“I can’t think of another instance in American history where the government has exercised so much power in such an aggressive way over so many people for such a long period of time,” said Strang, who cited the 1918 Spanish flu.
During that pandemic, Strang said, only the sick got quarantined, unlike now, where everyone is being ordered to wear masks and socially distance, he said, adding personal liberties are also being trampled on. For example, people who don’t believe in masks are “being forced to publicly express the opposite view,” Strang said.
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The Michigan Retailers Association has said that some retailers have chosen the path of least resistance by assuming that customers not wearing masks have a medical reason for not putting on masks. They take them at their word, and let them shop mask-free.
“Now, it sounds like the governor is requiring that each person without a mask be approached by someone in the store,” Holland said. “That’s concerning.”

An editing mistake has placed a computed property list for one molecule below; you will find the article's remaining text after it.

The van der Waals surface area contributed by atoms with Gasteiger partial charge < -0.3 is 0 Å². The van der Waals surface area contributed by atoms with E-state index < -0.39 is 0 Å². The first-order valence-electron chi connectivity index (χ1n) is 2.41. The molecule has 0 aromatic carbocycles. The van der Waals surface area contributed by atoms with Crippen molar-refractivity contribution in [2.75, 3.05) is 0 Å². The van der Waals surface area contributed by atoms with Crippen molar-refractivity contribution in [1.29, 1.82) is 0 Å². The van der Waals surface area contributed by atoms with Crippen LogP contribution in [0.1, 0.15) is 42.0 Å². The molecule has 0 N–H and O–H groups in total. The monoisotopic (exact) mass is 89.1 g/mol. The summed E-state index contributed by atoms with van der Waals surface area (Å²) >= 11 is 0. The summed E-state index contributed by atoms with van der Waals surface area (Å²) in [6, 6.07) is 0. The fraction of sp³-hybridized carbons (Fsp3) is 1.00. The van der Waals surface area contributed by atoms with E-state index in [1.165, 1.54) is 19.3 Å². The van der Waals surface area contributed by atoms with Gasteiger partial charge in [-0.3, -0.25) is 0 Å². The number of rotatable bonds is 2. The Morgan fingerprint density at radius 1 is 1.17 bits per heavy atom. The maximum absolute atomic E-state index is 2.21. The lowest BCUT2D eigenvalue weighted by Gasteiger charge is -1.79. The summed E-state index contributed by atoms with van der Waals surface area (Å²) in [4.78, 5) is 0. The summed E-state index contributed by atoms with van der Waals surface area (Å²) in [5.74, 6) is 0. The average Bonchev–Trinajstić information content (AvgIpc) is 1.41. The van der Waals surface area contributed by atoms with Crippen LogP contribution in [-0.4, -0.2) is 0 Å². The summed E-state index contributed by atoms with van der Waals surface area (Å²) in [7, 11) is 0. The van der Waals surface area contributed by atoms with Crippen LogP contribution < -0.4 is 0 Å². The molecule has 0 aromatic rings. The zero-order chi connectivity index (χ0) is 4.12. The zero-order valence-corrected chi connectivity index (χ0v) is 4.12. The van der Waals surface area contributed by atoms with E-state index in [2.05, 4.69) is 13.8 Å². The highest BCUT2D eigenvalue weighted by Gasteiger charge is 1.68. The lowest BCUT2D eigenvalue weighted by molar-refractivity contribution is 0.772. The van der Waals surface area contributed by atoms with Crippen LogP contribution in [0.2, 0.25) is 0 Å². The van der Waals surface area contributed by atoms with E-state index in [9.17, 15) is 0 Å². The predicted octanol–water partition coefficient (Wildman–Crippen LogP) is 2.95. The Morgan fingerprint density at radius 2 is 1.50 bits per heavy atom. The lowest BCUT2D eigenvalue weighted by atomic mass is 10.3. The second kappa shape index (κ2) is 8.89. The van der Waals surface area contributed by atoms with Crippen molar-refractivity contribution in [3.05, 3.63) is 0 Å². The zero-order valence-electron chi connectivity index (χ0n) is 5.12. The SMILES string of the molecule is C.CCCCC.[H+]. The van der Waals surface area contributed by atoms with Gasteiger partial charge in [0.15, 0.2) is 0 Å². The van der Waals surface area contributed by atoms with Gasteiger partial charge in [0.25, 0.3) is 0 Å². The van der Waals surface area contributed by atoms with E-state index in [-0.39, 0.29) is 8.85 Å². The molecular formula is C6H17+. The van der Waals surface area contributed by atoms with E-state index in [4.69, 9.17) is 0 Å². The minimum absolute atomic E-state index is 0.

Arthur Siegal, an attorney and partner at Jaffe law firm in Southfield who has been closely following the governor’s orders, says business fears are “understandable.”
“There is no perfect solution here. A lot of de-escalation training and calm explanation are good ideas,” Siegal said. “I understand the concern that businesses are being ‘deputized’ to be law enforcement officers.”
Employment attorney Stephen Gee, who works in the Detroit office of the national employment firm of Fisher Phillips, said he and his colleagues cite scientific experts in advising their clients to follow the mask rule.
“We point out that health experts have unanimously declared wearing masks to be one of the most effective ways to prevent the spread of COVID-19,” Gee said.
To avoid potential problems with customers who may get upset by the mask rule, Gee recommends the following guidelines, which are similar to those recommended by the Michigan Civil Rights Commission:
—Post the mask policy online so that customers are aware ahead of time.
—Train staff on how to handle situations where a customer is not wearing a mask. Staff should initially politely inform the customer that the business requires masks and then offer a disposable mask for use.